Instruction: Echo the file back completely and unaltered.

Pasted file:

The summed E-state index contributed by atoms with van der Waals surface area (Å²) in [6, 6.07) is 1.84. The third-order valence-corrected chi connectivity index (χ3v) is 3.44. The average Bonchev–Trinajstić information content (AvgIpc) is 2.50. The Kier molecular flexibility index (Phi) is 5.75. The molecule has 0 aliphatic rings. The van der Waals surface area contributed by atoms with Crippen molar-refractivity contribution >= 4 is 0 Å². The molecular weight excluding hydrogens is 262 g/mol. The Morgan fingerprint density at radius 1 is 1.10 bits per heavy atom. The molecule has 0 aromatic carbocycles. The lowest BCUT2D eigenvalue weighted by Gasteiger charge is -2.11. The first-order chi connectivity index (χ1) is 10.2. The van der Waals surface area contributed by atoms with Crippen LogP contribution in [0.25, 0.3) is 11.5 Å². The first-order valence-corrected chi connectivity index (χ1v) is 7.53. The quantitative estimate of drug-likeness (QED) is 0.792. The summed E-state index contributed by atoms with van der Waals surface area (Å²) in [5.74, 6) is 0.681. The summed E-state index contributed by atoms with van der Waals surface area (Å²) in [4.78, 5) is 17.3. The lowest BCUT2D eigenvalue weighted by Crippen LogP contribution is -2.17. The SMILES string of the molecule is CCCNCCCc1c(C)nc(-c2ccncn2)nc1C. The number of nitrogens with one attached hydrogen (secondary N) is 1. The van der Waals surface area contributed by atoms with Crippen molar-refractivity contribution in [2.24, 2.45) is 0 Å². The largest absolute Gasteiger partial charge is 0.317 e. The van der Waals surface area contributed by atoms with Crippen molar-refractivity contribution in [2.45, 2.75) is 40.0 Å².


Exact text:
The summed E-state index contributed by atoms with van der Waals surface area (Å²) in [6, 6.07) is 1.84. The third-order valence-corrected chi connectivity index (χ3v) is 3.44. The average Bonchev–Trinajstić information content (AvgIpc) is 2.50. The Kier molecular flexibility index (Phi) is 5.75. The molecule has 0 aliphatic rings. The van der Waals surface area contributed by atoms with Crippen molar-refractivity contribution >= 4 is 0 Å². The molecular weight excluding hydrogens is 262 g/mol. The Morgan fingerprint density at radius 1 is 1.10 bits per heavy atom. The molecule has 0 aromatic carbocycles. The lowest BCUT2D eigenvalue weighted by Gasteiger charge is -2.11. The first-order chi connectivity index (χ1) is 10.2. The van der Waals surface area contributed by atoms with Crippen LogP contribution in [0.25, 0.3) is 11.5 Å². The first-order valence-corrected chi connectivity index (χ1v) is 7.53. The quantitative estimate of drug-likeness (QED) is 0.792. The summed E-state index contributed by atoms with van der Waals surface area (Å²) in [5.74, 6) is 0.681. The summed E-state index contributed by atoms with van der Waals surface area (Å²) in [4.78, 5) is 17.3. The lowest BCUT2D eigenvalue weighted by Crippen LogP contribution is -2.17. The SMILES string of the molecule is CCCNCCCc1c(C)nc(-c2ccncn2)nc1C. The number of nitrogens with one attached hydrogen (secondary N) is 1. The van der Waals surface area contributed by atoms with Crippen molar-refractivity contribution in [2.24, 2.45) is 0 Å². The largest absolute Gasteiger partial charge is 0.317 e. The van der Waals surface area contributed by atoms with Crippen molar-refractivity contribution in [2.45, 2.75) is 40.0 Å².